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    +1 to avoid umbrellas. Being caught in the rain wearing jeans isn't the end of the world but some sort of hiking trousers would be a lot better. As Tetsujin said, once they get wet they stay wet. The main point to take is that you can't be certain you won't get caught out by an unexpected rain shower so your plan should account for that.
    – Eric Nolan
    Sep 7, 2022 at 11:31

Such questions are usually answered with historical climate data - which became quite useless with recent years climate change. You might have days as cold as 5°c and as hot as 30°c. So bring a multitude of options.

  • In the past those extremes did also happen. Historical data can only give an indication on what to expect, never absolute predictions.
    – Willeke
    Sep 11, 2022 at 11:08

I've been amused watching F1 this year and listening to the commentators complaining about "scorching hot temperatures" around Europe. They're no worse than they were when I was there 3 years ago, and were far more comfortable (especially when coupled with the lower humidity) than we were used to at home (Midwest USA).

Look at the expected temps during your trip and prepare for how you would dress for those temps. Then, prepare for hotter and colder days as well.

The general advice is to plan to wear layers. A t-shirt can be topped with a long-sleeve shirt, then a sweatshirt or sweater added over that. You can add a rain coat to any of those layers to keep the rain off (of course), but to also add a layer of warmth and wind resistance.

While it's awkward to layer up over a pair of shorts (short trousers), bringing a pair of long pants/trousers is a good idea, just in case the weather turns chilly. There are options for "convertible" pants, where the legs will zip off leaving you with shorts, if you really want all the options.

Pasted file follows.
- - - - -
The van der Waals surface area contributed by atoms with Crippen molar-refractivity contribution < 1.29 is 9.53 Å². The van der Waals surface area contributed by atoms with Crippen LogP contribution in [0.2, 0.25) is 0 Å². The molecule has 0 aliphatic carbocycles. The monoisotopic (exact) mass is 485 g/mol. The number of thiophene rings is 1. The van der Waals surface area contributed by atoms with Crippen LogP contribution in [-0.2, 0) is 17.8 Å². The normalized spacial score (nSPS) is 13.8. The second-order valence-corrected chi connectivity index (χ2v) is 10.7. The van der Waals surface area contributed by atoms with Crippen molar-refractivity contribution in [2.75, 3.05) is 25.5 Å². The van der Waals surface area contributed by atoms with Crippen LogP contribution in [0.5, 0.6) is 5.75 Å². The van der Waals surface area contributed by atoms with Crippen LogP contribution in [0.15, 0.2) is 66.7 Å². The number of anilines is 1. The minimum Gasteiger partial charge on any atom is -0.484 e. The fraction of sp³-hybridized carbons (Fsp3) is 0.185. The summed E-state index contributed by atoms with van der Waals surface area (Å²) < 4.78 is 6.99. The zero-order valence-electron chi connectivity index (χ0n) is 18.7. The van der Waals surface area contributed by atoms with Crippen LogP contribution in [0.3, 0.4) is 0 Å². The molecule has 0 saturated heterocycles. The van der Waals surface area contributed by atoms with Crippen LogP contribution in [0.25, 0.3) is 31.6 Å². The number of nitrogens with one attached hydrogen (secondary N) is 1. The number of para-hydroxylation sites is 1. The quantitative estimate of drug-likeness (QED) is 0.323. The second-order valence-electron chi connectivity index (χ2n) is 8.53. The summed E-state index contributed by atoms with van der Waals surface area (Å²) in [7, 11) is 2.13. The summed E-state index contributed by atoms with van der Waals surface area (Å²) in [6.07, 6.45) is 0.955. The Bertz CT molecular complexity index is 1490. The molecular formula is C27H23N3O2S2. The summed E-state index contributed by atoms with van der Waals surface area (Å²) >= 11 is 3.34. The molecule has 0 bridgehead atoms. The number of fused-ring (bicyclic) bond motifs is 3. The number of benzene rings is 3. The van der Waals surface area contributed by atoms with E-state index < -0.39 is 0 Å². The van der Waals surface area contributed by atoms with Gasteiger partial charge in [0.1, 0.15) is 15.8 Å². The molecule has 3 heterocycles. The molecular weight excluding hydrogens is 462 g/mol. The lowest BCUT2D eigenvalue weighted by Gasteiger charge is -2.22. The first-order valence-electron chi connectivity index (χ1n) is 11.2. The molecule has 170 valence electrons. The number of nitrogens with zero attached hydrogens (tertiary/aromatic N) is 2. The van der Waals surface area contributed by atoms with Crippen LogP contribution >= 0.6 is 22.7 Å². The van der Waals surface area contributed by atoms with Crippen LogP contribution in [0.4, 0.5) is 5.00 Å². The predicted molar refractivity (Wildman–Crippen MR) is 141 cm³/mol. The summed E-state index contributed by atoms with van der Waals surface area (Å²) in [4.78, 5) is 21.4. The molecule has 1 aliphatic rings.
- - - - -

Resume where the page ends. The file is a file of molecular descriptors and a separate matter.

With planning, one extra "warm" layer will suffice for the entire trip - you can wear the same sweater/sweatshirt several times with something clean underneath it, so it shouldn't add significantly to the bulk you're packing for your trip. Also, you'll be in different cities, so who cares if you wear the same outfit more than once - odds are good nobody will ever know.

  • 2
    good for your that you're used to high temperature. no need to be insensitive about it, though.
    – njzk2
    Sep 6, 2022 at 17:39
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    @FreeMan - I'd argue the heat has been more sustained, which brings its own issues. I suspect you were staying in a hotel, which has AC. The vast majority of northern european homes don't. Our flat, in an old building with thick walls, is comfortable without AC, for the first week of heat. After that, it gets increasingly unpleasant. I've stayed in the midwest - you guys are big fans of the whole "freezer-like air conditioning"
    – lupe
    Sep 6, 2022 at 18:48
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    @FreeMan probably to be put on the account of ignorance? Many records where beaten this year, of high heat, amount of forest burnt, lack of water... This is causing serious suffering, and so, yes, I don't think it's a very nice thing to find amusing. Do you find it amusing as well when people freeze in snow storms in Texas? Or do you have more compassion towards your countrymen?
    – njzk2
    Sep 6, 2022 at 20:59
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    @njzk2 I don't find it amusing that people freeze in snowstorms in places where they aren't used to it, but I do find it somewhat amusing when they talk about 2 inches of snow as if it's the absolute end of the world and the entire city all but shuts down. If something seems absolutely normal and common to you, hearing other people talk about it as if it's completely unheard-of and Absolutely Impossible to Deal With, it can be amusing. And I know people from more-northern areas making fun of my area for making a big deal about a mere foot or two of snow.
    – Esther
    Sep 6, 2022 at 21:42
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    Being "amused" by something that has killed people is generally considered insensitive, yes. Sep 7, 2022 at 7:49